So who’s right?
Is Pandora screwing artists, or getting screwed by SoundExchange, Congress, and the majors? Pandora cofounder Tim Westergren wants parity with other radio formats, but parity also means ‘cheaper’ as well. Which is why New York Representative Jerrold Nadler is proposing a different sort of parity, one that would lift rates for all newer formats to Pandora levels.
It’s called the “Interim FIRST Act,” and it’s predictably hated by every new radio technology. And of course, applauded by recording industry – and likely, many artists who are watching. This situation is getting worse, not better.
So there’s your parity, Pandora! The only problem is that outsized rates could severely cripple emerging radio technologies, and result in fewer paying parties. Accordingly, Westergren’s been biting back, and pointing to a competing parity act proposed by Utah Representative Jason Chaffetz that lowers his rates towards so-called 801(b) levels. He offered this in a statement…
“The current system for establishing royalty rates is astonishingly unfair. Fairness demands that all music related rate settings utilize the same 801(b) standard.”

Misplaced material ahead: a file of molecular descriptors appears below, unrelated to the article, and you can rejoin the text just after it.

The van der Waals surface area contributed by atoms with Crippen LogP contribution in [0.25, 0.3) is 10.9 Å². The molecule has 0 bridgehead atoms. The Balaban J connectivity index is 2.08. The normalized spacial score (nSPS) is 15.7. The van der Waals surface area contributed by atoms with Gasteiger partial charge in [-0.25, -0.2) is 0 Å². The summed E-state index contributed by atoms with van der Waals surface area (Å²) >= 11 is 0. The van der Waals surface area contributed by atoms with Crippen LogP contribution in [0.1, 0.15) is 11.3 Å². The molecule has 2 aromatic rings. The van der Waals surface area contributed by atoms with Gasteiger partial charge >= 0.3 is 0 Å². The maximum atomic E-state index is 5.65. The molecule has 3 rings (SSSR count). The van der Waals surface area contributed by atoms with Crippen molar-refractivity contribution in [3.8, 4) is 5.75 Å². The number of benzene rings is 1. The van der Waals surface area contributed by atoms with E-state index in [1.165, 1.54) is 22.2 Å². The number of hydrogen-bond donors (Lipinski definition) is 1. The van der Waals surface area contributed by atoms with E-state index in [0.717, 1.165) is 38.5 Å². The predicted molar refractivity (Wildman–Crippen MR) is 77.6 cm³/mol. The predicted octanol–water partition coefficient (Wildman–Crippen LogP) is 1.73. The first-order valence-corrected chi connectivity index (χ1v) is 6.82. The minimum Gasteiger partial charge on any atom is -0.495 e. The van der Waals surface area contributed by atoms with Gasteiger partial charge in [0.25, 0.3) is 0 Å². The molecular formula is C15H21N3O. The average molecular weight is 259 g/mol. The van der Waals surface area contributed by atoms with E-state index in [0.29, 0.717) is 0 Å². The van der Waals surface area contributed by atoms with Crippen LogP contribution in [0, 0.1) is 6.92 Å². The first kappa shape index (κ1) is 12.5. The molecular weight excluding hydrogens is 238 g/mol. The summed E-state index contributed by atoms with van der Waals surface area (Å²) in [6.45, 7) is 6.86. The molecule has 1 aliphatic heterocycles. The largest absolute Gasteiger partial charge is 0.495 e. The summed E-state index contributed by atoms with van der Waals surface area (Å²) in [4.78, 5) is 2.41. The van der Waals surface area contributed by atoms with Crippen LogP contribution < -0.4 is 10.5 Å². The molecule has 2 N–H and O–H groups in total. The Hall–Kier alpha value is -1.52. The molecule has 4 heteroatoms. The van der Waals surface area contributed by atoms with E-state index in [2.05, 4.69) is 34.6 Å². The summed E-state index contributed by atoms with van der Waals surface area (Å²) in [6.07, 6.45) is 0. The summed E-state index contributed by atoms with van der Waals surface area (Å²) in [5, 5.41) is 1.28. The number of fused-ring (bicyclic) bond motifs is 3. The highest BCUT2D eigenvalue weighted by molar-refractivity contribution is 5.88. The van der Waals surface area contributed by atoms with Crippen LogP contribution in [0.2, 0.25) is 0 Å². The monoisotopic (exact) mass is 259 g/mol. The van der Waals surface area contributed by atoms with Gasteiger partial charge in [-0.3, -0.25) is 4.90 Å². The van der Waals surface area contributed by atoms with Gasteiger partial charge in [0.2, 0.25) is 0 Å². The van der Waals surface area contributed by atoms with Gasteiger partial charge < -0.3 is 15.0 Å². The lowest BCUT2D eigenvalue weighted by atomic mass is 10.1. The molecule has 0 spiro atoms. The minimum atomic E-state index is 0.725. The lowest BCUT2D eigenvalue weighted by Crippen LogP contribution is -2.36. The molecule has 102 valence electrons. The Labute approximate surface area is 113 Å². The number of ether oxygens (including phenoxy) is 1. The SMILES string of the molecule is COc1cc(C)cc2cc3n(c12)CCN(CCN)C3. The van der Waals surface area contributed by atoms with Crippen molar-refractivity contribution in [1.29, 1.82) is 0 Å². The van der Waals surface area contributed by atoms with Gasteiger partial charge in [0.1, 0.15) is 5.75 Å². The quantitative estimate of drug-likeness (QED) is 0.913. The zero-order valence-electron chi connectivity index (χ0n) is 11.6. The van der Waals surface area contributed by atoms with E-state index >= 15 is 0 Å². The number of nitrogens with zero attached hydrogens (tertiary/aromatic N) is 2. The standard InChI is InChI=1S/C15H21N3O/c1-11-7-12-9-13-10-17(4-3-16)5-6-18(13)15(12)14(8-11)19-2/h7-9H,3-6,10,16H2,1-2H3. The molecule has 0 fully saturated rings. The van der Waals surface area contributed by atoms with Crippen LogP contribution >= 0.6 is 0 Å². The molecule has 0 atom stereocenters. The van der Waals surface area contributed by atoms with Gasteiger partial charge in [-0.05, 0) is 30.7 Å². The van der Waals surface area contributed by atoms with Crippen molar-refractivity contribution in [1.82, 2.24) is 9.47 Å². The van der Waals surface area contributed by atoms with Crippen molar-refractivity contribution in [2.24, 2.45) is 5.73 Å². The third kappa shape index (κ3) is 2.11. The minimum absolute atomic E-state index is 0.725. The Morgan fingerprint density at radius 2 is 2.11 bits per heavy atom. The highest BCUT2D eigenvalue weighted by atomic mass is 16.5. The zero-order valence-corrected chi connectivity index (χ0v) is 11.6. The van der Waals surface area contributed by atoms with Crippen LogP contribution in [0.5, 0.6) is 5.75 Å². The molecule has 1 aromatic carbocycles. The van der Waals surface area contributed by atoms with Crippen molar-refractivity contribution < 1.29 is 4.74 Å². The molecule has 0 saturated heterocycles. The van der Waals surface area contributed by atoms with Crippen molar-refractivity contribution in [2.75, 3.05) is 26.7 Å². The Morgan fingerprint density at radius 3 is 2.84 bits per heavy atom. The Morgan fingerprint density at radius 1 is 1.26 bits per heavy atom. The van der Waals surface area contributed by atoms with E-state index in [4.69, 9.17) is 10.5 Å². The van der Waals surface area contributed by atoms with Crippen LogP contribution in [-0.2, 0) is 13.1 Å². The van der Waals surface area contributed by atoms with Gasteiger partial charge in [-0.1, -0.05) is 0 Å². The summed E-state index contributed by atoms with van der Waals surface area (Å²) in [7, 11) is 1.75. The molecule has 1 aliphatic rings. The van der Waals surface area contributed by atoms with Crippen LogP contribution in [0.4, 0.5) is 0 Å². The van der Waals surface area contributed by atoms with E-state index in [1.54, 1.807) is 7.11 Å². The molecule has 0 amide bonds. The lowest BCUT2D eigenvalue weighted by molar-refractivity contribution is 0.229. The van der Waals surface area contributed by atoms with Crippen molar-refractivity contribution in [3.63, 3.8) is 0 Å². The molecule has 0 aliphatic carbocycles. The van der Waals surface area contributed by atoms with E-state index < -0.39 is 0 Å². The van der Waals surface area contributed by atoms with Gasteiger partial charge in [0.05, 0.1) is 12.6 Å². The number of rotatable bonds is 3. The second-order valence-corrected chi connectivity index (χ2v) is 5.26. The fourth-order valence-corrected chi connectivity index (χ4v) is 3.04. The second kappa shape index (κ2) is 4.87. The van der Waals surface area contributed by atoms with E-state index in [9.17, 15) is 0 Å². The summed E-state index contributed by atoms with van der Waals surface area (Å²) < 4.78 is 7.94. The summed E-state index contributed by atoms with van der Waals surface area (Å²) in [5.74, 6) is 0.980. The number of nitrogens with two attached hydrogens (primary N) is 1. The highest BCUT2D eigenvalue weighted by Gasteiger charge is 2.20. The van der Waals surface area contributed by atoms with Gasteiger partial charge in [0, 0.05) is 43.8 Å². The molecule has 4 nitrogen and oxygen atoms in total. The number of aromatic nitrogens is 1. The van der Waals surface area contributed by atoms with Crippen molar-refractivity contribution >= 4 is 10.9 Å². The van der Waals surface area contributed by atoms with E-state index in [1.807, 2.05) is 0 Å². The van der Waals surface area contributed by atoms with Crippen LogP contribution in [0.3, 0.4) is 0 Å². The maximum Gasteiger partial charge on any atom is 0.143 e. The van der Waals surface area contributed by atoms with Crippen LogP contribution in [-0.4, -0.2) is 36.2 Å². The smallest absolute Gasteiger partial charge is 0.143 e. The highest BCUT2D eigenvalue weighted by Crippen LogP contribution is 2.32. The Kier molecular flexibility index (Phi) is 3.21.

There’s a perplexing wrinkle in Nadler’s plan, though: terrestrial radio stations would still avoid paying royalties on streaming recordings, just like before. Sounds like a difficult, separate fight that features a very strong radio lobbying force (ie, the NAB). But Nadler wants to compensate for this inequity by raising rates on internet streams of traditional broadcast stations. Which means that overall, at least, streaming rates would increase (on average).
“The lack of a performance royalty for terrestrial radio airplay is a significant inequity and grossly unfair. We can’t start a race to the bottom when it comes to royalty rates and compensation for artists. The Interim FIRST Act would provide artists with fair compensation for the valuable creations they share with all of us.”